cal. 6.5mm man stopping power ???

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Markus Becker
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cal. 6.5mm man stopping power ???

Post by Markus Becker » 15 Aug 2006 00:55

Did 6.5mm rounds like the ones used by Italy or Japan have sufficient man stopping power or not? IIRC rifles were mostly used at ranges of 400, maybe 600 meters. Even taking into consideration that in some cases the bullets still had round tips, that resulted in a quick loss of velocity I find it very hard to believe that they were so bad.

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Post by oneshooter » 15 Aug 2006 02:25

It depends on what you call "not so bad". Being shot, by any firearm is not good, irregardless of the range involved. The 6.5 hase a reputation as a very accurate cartridge.

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Post by Tony Williams » 15 Aug 2006 06:23

First of all, effective rifle ranges were not that long. Research into WW2 showed that about 90% of rifle engagements took place at 300m or less (75% at less than 200m), and it was unusual for people to be hit by aimed rifle shots at more than 100m. That's why the Germans developed the intermediate 7.92x33 Kurz cartridge used in the StG 44 assault rifle.

Secondly, bullet design made a huge difference to effectiveness against people. The problem with the long, heavy, round-nosed bullets like those used in the Italian 6.5mm is that they were very stable - they just drilled a neat hole as they passed through, and if they didn't hit anything vital the victims tended to recover quite quickly.

The British discovered this problem with the early, round-nose, versions of the .303 ammo, so before WW1 they adopted a pointed bullet . The main advantage of the pointed bullet is better aerodynamics, but it has another characteristic - it is basically unstable, and only flies through the air point-first because it is being spun by the rifling. When it hits something like flesh, it tumbles end over end, creating a much nastier wound. This was made worse by the fact that the pointed .303 bullet had a light-alloy nose filling, which put the CG even further back.

The Japanese 6.5mm used in WW2 did use pointed bullets, but the CG was not very far back so they were probably more stable than most. Had the Italians and Japanese adopted a bullet design like the .303 Mk VII, I believe they would have been much more satisfied with their 6.5mms' lethality.

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Post by JoeW » 15 Aug 2006 18:09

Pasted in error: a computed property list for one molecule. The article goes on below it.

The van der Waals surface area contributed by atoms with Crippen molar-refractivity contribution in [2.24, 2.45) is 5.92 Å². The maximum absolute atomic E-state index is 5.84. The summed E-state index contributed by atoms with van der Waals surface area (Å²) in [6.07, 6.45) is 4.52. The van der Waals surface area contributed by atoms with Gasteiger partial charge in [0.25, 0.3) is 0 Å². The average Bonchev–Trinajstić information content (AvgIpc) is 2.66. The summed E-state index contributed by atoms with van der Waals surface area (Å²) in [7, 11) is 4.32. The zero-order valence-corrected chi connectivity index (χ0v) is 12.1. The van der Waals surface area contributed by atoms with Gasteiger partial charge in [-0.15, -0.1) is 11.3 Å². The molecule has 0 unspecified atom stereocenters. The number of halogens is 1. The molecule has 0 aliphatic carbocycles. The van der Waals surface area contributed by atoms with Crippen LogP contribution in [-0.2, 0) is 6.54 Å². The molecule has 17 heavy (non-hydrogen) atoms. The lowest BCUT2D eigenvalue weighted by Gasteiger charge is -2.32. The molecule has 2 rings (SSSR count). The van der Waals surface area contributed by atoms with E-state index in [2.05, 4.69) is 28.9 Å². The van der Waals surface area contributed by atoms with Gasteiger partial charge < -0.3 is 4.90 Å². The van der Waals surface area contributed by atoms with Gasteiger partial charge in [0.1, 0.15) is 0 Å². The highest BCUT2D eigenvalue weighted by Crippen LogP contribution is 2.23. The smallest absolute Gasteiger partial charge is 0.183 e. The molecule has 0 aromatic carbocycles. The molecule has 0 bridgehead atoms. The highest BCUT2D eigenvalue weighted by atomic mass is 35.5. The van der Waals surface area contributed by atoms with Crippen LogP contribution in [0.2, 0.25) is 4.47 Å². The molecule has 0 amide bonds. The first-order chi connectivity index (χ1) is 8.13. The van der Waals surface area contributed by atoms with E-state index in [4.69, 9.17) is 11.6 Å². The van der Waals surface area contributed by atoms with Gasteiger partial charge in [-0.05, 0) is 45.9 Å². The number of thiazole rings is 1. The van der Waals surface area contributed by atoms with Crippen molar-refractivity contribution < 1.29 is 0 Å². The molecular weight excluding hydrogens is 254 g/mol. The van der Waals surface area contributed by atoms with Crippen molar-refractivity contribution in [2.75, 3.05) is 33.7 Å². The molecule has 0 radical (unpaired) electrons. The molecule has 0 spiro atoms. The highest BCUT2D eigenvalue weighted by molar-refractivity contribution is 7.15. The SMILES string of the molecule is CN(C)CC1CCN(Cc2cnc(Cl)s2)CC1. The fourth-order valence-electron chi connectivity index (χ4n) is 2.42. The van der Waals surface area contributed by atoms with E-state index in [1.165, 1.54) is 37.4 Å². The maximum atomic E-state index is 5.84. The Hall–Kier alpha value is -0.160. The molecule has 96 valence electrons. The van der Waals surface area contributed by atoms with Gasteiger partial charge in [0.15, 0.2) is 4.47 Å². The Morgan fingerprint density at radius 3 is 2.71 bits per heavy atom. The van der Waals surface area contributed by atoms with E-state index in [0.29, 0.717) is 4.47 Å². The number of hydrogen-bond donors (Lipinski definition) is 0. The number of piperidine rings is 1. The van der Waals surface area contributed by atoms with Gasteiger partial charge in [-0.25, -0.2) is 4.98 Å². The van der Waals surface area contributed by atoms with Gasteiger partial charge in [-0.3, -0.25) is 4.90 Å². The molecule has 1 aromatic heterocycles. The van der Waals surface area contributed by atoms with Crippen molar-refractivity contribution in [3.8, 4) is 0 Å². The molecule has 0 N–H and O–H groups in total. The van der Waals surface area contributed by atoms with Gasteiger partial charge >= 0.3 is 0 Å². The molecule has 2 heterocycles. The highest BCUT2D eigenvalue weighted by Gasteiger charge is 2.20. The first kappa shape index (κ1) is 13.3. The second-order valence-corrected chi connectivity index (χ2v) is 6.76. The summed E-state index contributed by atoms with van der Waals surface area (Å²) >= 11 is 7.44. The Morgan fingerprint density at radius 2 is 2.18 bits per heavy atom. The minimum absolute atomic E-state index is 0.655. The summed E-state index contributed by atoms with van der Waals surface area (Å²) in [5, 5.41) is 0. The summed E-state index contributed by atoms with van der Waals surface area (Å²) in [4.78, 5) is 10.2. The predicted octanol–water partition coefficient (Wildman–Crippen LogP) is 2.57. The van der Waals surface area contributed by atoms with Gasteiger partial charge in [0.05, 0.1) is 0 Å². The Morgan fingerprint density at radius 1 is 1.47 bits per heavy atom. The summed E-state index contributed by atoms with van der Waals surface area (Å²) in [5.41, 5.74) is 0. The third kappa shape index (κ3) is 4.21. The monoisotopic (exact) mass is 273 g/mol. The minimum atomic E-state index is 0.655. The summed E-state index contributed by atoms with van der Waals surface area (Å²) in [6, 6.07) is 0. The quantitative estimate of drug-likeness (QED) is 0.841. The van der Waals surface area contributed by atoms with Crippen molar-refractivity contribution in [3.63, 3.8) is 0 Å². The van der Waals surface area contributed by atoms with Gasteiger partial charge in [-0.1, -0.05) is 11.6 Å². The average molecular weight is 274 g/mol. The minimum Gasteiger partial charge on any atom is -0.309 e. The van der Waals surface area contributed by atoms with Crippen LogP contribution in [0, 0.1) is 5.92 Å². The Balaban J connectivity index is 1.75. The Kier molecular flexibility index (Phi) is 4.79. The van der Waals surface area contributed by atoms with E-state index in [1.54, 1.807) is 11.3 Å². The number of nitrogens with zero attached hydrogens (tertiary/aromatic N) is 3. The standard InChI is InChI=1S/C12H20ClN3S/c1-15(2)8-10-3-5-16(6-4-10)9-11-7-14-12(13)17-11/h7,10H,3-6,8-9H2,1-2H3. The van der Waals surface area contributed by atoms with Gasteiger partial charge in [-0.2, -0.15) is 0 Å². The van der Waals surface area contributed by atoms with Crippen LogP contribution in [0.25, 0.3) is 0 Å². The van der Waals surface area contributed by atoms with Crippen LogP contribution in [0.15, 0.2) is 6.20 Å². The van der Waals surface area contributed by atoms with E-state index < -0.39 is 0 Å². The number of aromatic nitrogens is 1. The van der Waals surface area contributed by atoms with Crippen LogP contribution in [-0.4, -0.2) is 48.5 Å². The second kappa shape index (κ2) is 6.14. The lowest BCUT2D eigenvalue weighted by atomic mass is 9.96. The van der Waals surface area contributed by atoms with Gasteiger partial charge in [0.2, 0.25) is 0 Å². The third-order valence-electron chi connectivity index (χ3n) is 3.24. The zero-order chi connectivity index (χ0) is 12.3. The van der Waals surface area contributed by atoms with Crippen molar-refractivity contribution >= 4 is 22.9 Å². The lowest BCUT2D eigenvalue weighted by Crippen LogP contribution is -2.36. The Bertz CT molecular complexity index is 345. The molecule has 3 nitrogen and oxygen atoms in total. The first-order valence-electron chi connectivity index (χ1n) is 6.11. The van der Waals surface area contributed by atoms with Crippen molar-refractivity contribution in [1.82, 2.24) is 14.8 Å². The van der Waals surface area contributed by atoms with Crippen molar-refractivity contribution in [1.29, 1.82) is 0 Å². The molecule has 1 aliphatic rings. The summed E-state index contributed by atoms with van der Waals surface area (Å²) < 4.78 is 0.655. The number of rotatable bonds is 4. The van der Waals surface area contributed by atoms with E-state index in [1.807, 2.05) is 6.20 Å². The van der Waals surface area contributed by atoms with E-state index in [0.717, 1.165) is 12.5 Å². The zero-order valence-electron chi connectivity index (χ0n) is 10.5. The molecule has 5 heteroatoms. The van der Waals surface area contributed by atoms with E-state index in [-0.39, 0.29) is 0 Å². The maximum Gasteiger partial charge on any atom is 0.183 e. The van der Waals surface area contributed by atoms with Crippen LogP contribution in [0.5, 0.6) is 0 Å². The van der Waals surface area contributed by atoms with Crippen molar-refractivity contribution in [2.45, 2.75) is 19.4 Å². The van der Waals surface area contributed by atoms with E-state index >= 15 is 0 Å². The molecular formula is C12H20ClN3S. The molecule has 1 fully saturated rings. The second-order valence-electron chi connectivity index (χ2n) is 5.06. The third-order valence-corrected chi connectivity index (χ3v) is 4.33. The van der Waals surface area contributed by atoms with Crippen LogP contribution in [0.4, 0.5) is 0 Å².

I read in the past that stopping power was not a consideration in bullet design. With rifles, it was preferable to wound the enemy rather than to kill them. Some computations were made to show that wounded soldiers required five other soldiers to remove them from combat and take them to treatment. A dead soldier required no one other than the burial detail following up. But it was a different matter in the case of a pistol (personal sidearm) that only would have been used in situations of immediate personal defense resulting in life or death. There stopping power was the consideration. At least it was in the development of the US Army Trials resulting in the Colt 1911 in .45 acp. Perhaps that consideration still did not affect European or Asian armies that still selected weapons in .38 range.

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Post by tommy303 » 15 Aug 2006 19:08

Hi Tony.

You are correct about the round nosed bullets being more stable after penetration into living tissue--or water even for that matter. On the whole they tend to keep on a straight path unless deflected by bone. Spitzer or pointed nose full metal jacketed are another matter as you point out. The pointed nose moves the centre of gravity back and at the same time is not an optimum shape for traveling through fluids or living tissue. Generally the spitzer bullet will tumble once in its passage through a body, presuming the velocity is not so high as to cause it to self destruct, and if the amount of tissue is more than 200mm it will tend to stabilize base first after one complete tumble, making entry and exit wounds hard to distinguish. Lesser distances through tissue and the bullet is likely to exit while still making its end over rotation creating an exit wound substantially larger than the entry. The overall damage internally will be greater along the bullet's path with a substantial wound channel as the bullet turned from nose first to base first.

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Post by Tony Williams » 15 Aug 2006 19:56

JoeW wrote:With rifles, it was preferable to wound the enemy rather than to kill them.

I keep reading this but I've never seen any evidence for it, and it is fundamentally illogical. It takes very little power to inflict a lethal injury - the .22 rimfire has killed thousands - but a lot more to incapacitate someone quickly - which is the main priority.

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Post by Markus Becker » 15 Aug 2006 22:00